Writing again


It's not done yet? Uncle asks. He is the first person to ask me this, what has since become the most asked question about my memoir.

In my head, I think, What the hell kind of question is that? Do you know how hard it is to write a book? Have you ever tried it? Have you done it while a full-time film student? Nonsense.

All I say is no, biting my tongue. My face blushes red, embarrassed about not being more prepared, more polished, of not having arrived yet.

I am 32 now, fairly well-adjusted, not battling any addictions or disorders. I have all my teeth, fingers, and toes. I do not have a problem concentrating or disciplining myself to write. And I am a fairly good writer at that, strong sense of grammar, usage and style. I can also spell fairly well without using spell check. I do not believe in writers' block, so that has nothing to do with why I'm not done. I simply have not had the time. I have been trying to find work since I finished classes, worrying about how to pay the bills, where I will live, whether the path I have chosen, if unsuccessful, is one of poverty and unemployment. I have a hard time doing all that while inhabiting the mental space of creation.

Then there is the anxiety of trying to get your first book published or feature film made, or trying to do both at the same time. Introducing myself as a writer/director, shaking hands, my body vibrating with anticipation, thinking: Will they want to read my manuscript? Watch my film? Make a deal? Fund my dream? Seeing the glazed over look in the other person's eyes, the slight step backward. The feeling of rejection when they walk away, or the hope when they hand you a business card, and delayed rejection when they don't reply your e-mail. Not to mention the handful of essays you tried selling to friends and family that only five people bought, and all the e-mails to your writing mentors that went unreplied.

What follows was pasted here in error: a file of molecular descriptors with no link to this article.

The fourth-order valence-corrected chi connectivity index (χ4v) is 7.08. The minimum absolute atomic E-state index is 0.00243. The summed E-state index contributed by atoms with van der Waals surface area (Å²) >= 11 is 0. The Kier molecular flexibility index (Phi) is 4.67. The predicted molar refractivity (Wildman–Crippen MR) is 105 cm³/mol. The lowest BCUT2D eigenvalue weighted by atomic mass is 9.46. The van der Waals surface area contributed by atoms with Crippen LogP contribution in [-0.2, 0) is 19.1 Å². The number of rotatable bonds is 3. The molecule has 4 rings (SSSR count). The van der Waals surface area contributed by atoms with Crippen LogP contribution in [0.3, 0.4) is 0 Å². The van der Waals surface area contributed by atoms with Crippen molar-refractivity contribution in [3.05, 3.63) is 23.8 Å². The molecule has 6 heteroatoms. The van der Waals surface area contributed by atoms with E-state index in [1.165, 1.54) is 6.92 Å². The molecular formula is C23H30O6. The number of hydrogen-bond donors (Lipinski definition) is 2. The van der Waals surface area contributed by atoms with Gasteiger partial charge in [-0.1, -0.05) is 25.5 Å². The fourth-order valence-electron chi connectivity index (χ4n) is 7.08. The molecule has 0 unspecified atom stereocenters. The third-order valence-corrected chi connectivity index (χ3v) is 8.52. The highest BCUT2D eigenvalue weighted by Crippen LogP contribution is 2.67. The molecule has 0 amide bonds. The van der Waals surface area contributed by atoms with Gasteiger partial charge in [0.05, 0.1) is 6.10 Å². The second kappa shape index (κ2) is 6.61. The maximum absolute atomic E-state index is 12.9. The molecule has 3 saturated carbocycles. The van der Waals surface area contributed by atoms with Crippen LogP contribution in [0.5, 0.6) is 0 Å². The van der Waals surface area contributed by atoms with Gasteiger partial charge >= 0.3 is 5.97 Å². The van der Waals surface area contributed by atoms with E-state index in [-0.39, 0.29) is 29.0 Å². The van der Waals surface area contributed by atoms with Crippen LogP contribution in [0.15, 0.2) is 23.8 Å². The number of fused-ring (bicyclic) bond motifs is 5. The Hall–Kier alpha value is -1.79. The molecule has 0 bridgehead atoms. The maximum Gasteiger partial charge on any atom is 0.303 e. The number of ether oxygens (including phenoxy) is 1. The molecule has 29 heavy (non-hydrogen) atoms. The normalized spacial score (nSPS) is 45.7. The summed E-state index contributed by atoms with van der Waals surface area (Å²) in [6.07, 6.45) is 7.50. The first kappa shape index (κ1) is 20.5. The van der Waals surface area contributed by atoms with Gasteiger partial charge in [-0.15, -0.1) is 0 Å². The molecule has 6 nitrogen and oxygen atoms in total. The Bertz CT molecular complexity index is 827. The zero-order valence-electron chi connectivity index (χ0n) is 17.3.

And the thought, What if nobody wants to hear my story? This, above all else, may be the greatest obstacle to finishing a book. That and the fear of people actually liking my book and buying it--not family or friends, of course, they want it free--so that I become successful at what it is I set out to do.

When I finally do arrive, I will note that it was not because someone held my hand or told me how much they believed in me or even read the essay I sent them for feedback. It will be because, even in the absence of all these things, I wrote anyway. That is all that makes me a writer.

I finally pitched Elizabeth's Daughter at a publisher speed dating event at the Ake Festival. The first pitch, to a publisher, was fairly good. The second, to a fiction agent, was met with every objection: Why are you writing a memoir in the first person? Why are you mixing poetry and prose? It sounds like it might be disjointed. Publishers don't want to talk about photos, it brings the costs up. Have you looked at some of the really successful memoirs on the market now? (read: Care to copy those?)

When I left the event, I thought, I suck at dating, talk of speed-dating, or publisher speed-dating at that. I felt awful, so I turned out the lights, climbed in bed and buried my head under the covers. Two hours later, I emerged for a spoken word event marking the end of the festival. When the time came for open mic, I shared two poems from the memoir. I figured that it might be the last time anybody heard about the project, so I went for it. Halfway through I became overwhelmed, choking up. I had never shared those poems before, and having labored so long over the words, I felt exposed and vulnerable.

I was too sensitive.

Even the agent's constructive criticism had curdled into discouragement. Maybe it wasn't so bad, I thought. Maybe she actually helped me.

The best advice she had given me was: Figure out what you want to get out of this project and stay true to that. If you're committed to your vision, stick with it and don't compromise.

Imagine my surprise when so many people thanked me for sharing my memoir. Someone wanted to hear it after all.

I have been thinking a lot lately about why I'm not more successful. I worry too much about getting eight hours of sleep at night, about litter, sex trafficking, and peace of mind. I watch a lot of syndicated television without my thinking cap on. I read too many Facebook news feeds and worry about nonsense things like getting fat, old, and dying alone. I suppose that's the main reason of all: I do not write because of love. It is my prerogative, a rebellion against an embarrassment of wits. I will not write if I cannot also love. Paradoxically, I sometimes worry about being so loved, so full, that I cannot write at all.

I would like to be more successful. As wary as I am about it, I no longer wish to labor in solitude over my words.  I want to share them: that's why I write. And I'm hoping this moment now is a transition from here to there. --AL.

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